Be Brave, Mothers of Strong-Willed Children!

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brave

I swear every time I took my daughter to the park, the chorus to Private Eyes by Hall & Oates would echo in my mind:

Private eyes
They’re watching you
They see your every move.

I couldn’t escape other women gawking and gossiping about our headstrong Comăneci-Knievel spin-off and my seemingly passive approach to parenting. 

When Others Gawk and Gossip

I wish it was paranoia, but I knew they were watching because their big mouths felt the need to compete with their big eyes.

“Oh my!” they would gasp uncontrollably as she strutted across the top of the monkey bars on foot. There were many delightful epithets. As stand-alone phrases each sound quite complimentary, but when partnered with distorted facial expressions and pearl-clutching, they are not. 

Often, “better mothers” would stand at the ready to catch her in my “absence.” Since she first walked, I watched her master numerous death-defying acts without hesitation.

I often felt outsmarted and unmatched by her ingenuity and bravery, but I also believed in her ability to prevail.

Those moms were unaware that while I sat calmly on a park bench nearby, risk calculations were pinging in my mind. On the inside, I was gasping, too, but hello sister…can a Mama just have a respite while her kid plays at a park?

I mean, I’d wrap her in bubble wrap, but she’d just pop the bubbles to see what noise they’d make.

Other regrettable times, the stares and fake smiles from others caused me to forget about my daughter’s needs or feelings. I would attempt to course-correct her, not because she was in true danger, but in an effort to win their approval for being a “good mom.”

Sometimes You Have to go Your Own Way

Around Kindergarten, it became clear that for the time I needed to do something different for her. I could no longer internalize others’ unhelpful input. I would have to become a steel fortress of unconcern over other people’s opinions and trust myself to know my child and do my best for her. She was curious about the world around her and she needed freedom of play and exploration without the constant disdain of adults. Doing the best for her meant thinking outside of the box and taking a non-traditional path to parent and educate my child.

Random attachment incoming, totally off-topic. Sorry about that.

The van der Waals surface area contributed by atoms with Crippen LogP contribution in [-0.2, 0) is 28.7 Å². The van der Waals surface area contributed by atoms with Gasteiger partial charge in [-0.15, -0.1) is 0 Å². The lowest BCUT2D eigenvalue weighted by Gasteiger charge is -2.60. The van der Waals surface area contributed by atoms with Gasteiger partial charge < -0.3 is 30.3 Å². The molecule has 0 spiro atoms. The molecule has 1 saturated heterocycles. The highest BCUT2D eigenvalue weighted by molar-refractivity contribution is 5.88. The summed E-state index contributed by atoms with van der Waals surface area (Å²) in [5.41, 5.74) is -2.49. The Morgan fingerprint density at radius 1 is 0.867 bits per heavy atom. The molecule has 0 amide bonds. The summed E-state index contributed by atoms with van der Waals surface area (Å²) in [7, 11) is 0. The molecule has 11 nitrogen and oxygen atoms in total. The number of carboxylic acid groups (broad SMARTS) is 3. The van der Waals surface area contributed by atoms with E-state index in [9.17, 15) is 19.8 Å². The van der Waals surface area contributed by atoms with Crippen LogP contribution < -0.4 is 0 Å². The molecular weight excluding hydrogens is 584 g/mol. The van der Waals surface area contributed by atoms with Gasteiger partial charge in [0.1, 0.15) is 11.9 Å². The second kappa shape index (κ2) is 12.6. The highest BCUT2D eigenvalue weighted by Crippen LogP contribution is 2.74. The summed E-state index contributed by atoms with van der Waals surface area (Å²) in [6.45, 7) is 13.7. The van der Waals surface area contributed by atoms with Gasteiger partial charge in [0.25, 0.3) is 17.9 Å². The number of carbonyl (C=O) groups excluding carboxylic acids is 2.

As time went on, I began to care less and less of what others thought, about my children, my parenting, or anything in my life, frankly.

I embraced the reality that praying nearby was a worthier endeavor than anxious hovering, which created doubt in her and conflict between us. Of course, I am always open to wise counsel from a professional or someone already successful in a similar situation.

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Mama Knows Best

In the process of letting go of the need for approval, I got better at discerning my needs, hers, and their hierarchy of importance.

At the beginning of my motherhood journey, I wanted to be thought of as a good mother, but now I just want to raise a good human being. 

If you are frustrated over your child’s ability to go along, ask yourself what and why they are resisting. Sometimes, their resistance is a red flag to an adult’s poor behavior, a challenge in their learning style, or simply their unique design. We must also remember that children develop on a curve, not at a specific time.

Be careful not to measure your child’s behavior or growth by other children or another person’s static deadline. Help them harness their quirks and differences by steering them in a way that maximizes their potential for success in their unique design.

Parenting them in a way that encourages and celebrates their differences also helps tamp down childhood anarchy and big emotions. 

We Need Brave Mothers and Courageous Children